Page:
"Sound" Business Practice

   Laptops, web connectivity, hi-resolution screens and projectors, sound controlled from the laptop. From a technical perspective; we’ve come a long way toward being able to fully communicate our ideas, keeping our audience more captivated.

   

 

                                     

 

       

                                        Still, there is no substitute for a good speaker/presenter. After all, the first audio/video was the sound emanating from the presenters mouth, combined with the visual of their hands waving and fingers pointing as they delivered their message.

It worked...  

 

 

 

 

 

                         Years ago (>20, but < 60), presenters in sales presentations and office meetings used “handouts”. Mostly, these were made from sheets of paper; either inserted in a small clip-folder, or maybe hole-punched with the little metal clips inserted through the holes and a “fancy cover page”.        You could add a clear plastic cover if you wanted to make a good show of things. Sometimes you’d put a brochure or specification sheet inside. These were distributed to the attendees who followed along with the presentation, or flipped directly to the “good stuff” in the back. The presenter would thumb through their copy as they walked their audience through the presentation, though in a sales presentation you may have had to explain the price before you had a chance to explain the benefits of your product...hold the good stuff out for later? Maybe so.

But it worked...

   Then came the overhead projector (a projector that shined through an 8.5” X 11” sheet of transparent plastic). This allowed you to put only the slides you wanted up on the screen for your audience to see.

That worked pretty well too...

   At first, there were very expensive converter boxes that could connect a laptop screen to a big screen television...a “BIG television”, or low resolution projector. This was the first step I remember towards being able to adequately use Powerpoint, though with low a resolution screen, fonts needed to be large. Microsoft Office presentations opened up a whole new dimension for presentations. Colors, graphics, beeps, video clips, fancy page transitions, it was all there! Now, you just needed a working laptop that would communicate with the screen when the meeting began! Sometimes it worked, then didn’t...or it didn’t work, then did. But it was the new way to do things and you didn’t want to be left in the dust when your competitors were “allegedly” using the latest and greatest methods of presenting their wares.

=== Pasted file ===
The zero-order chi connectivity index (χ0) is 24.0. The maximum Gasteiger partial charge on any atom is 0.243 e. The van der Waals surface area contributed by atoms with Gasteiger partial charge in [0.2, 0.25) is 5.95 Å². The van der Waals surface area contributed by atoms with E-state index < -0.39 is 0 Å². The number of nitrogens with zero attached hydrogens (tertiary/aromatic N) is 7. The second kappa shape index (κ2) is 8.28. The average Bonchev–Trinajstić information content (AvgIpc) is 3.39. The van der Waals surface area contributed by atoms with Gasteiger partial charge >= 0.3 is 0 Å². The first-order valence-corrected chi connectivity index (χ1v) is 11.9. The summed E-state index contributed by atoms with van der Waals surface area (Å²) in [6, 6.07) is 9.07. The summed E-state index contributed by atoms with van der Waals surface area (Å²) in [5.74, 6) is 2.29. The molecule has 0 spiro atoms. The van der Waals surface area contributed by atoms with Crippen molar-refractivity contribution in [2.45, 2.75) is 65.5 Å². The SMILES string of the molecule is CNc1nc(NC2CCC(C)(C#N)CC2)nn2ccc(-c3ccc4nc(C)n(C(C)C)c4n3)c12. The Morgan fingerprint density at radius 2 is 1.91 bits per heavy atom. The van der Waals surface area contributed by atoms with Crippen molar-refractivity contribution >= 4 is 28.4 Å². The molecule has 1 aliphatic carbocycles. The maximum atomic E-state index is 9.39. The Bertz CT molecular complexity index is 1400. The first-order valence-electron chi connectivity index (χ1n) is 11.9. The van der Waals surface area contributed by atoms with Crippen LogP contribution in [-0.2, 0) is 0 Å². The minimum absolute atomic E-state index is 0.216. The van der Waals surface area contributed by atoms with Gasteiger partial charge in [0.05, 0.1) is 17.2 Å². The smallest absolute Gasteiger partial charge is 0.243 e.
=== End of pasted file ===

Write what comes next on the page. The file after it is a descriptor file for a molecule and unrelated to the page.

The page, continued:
It worked...but over time things improved.

 

 

 

 

 

 

 

 

 

 

 

 

 

 

   If you were to imagine the timeline from 1975 through 2020 as a river, and you were paddling down it with Customers and Employees on its banks; you would want to communicate each listener/observer in a time-progressive fashion appropriate to each person’s point in time. You would use the best available method to reach each person suitable to their place along the timeline or “river bank”. 

Folks from 2020 probably have little to no experience with an overhead projector, and folks from 1975 wouldn’t know what a laptop is, other than a place to put their cheesy chips at a ball game.

   But; today a price quote is still just that; and a Company Policy is still the same, no matter how you communicate it, but the pertinent adage is...know your audience.

In short; in order for your presentation “To work”, you must be able to communicate it to your audience.

A places for “Sound” - If you start from the perimeter of your property and work inward, there are places for audio equipment that functions in a variety of environments, at proper volumes, and with appropriate frequency range and quality.

Perimeter

Alarms, warnings, weatherproof, vandal and pest-proof

Guard/check points

Alarms, warnings, communication with appropriate areas within the perimeter, weatherproof, vandal & pest-proof as appropriate

Building entrances

Alarms, warnings, communication with appropriate areas within the building, weatherproof, vandal & pest-proof as appropriate

Lobby

Alarms, Environmental sound (music and/or information), communication with appropriate areas within the building, adjustable from central location

Halls

Alarms, Environmental sound (music and/or information), communication with appropriate areas within the building, adjustable from central location